Of the 99 male respondents 53% were ≤ 40 years of age and 47% > 40, and level of education was low (most respondents had not completed secondary education). All interviewees were full-time fishers, except in South Andaman where 33% were part-time fishers, with farming as their alternative livelihood. All fishers used more than one type of fishing gear, to diversify catch composition. Hook-and-line, hand-held wooden spears and harpoons and gillnets were the most common fishing methods. Amongst these, hook-and-line was the most commonly used fishing gear across regions, followed by gills nets, spears and harpoons. The characteristics of respondents are summarized in Table 1.
Awareness/knowledge of B. muricatum
Most fishers were aware of the presence of B. muricatum in their waters (see Table 2 for a summary of respones to all questions). Amongst these, all fishermen in Central Nicobar and Middle Andaman had seen aggregations of the fish. Bolbometopon muricatum was most commonly referred to as tota macchi, which translates to parrotfish in Hindi, the most widely spoken language in the archipelago. All respondents in Middle Andaman and Nicobar had seen B. muricatum feeding, whereas in South Andaman only 22% had seen feeding. All the interviewed fishers who were aware of the presence of the fish in their waters were also aware that B. muricatum is not legally protected in the Andaman and Nicobar Islands (Anon., 1992). Most fishers in the Nicobars (91%), all fishers in Middle Andaman, and 8% of fishers in South Andaman had hunted the fish in their lifetime, using hand-held wooden spears or harpoons, mostly in daylight. All fishers who had caught the fish in their lifetime reported that the catch was opportunistic rather than targeted.
*Count model describes covariates for abundance data, and zero model describes covariates for sites with zero abundance.
We carried out the first investigation of the distribution and abundance of the Vulnerable B. muricatum in the Andaman and Nicobar archipelago, using both quantitative and qualitative approaches. The species occurs broadly, from the northernmost island in Andaman (Landfall Island) to the southernmost island in the Nicobars (Great Nicobar Island) and, except for fishers from South Andaman, most respondents were aware of the presence of this fish, its aggregation behavior and had seen it feeding. Although we sighted 59 individuals from nine islands, the fish occurs patchily, with most sightings from only two islands, and with an apparently naturally low density. The mean density we recorded (0.0032 per ha) is comparable to that observed on reefs of Malaysia (0.0042 per ha), Myanmar (0.0016 per ha) and Thailand (0.0004 per ha; Kobayashi et al., Reference Kobayashi, Friedlander, Grimes, Nichols and Zgliczynski2011). These densities are, however, markedly lower than those in other areas (Great Barrier Reef: 30 per ha; Solomon Islands: 0.3–4.2 per ha; Hamilton & Choat, Reference Hamilton, Choat, Sadovy de Mitchson and Colin2012).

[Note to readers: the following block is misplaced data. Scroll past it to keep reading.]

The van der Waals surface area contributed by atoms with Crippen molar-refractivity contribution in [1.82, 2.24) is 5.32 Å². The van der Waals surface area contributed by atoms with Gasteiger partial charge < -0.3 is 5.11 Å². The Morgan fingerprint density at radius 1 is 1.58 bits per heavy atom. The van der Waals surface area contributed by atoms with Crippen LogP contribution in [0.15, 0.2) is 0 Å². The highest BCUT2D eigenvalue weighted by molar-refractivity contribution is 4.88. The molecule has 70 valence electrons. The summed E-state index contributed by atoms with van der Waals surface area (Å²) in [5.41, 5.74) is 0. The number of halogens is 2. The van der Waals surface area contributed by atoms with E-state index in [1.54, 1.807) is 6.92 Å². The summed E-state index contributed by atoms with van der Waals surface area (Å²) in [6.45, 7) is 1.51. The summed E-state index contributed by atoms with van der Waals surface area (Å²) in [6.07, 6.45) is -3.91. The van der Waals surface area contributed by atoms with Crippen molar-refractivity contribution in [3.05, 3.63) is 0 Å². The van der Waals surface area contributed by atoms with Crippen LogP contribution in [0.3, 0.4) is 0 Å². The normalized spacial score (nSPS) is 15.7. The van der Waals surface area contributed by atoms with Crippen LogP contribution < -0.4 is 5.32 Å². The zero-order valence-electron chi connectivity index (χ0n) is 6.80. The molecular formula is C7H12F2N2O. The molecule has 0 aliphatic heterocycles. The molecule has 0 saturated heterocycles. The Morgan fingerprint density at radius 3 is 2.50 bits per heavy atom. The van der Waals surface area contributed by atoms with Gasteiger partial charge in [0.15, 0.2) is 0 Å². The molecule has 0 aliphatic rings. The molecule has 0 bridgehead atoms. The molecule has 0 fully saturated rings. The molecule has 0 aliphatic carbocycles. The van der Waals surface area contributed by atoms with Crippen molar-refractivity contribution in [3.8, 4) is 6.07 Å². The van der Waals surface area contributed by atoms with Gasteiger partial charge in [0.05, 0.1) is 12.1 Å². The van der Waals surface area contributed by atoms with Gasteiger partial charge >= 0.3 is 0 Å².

In areas where B. muricatum is a fishery resource, free diving spearfishers exclusively target nocturnal aggregations (Comeros-Raynal et al., Reference Comeros-Raynal, Choat, Polidoro, Clements, Abesamis and Craig2012). However, in the Andaman and Nicobar Islands all fishers reported that catch was opportunistic rather than targeted. The main fishing gear used in the islands is hook-and-line and, other than spear or harpoon fishers, most do not encounter B. muricatum on their regular fishing trips.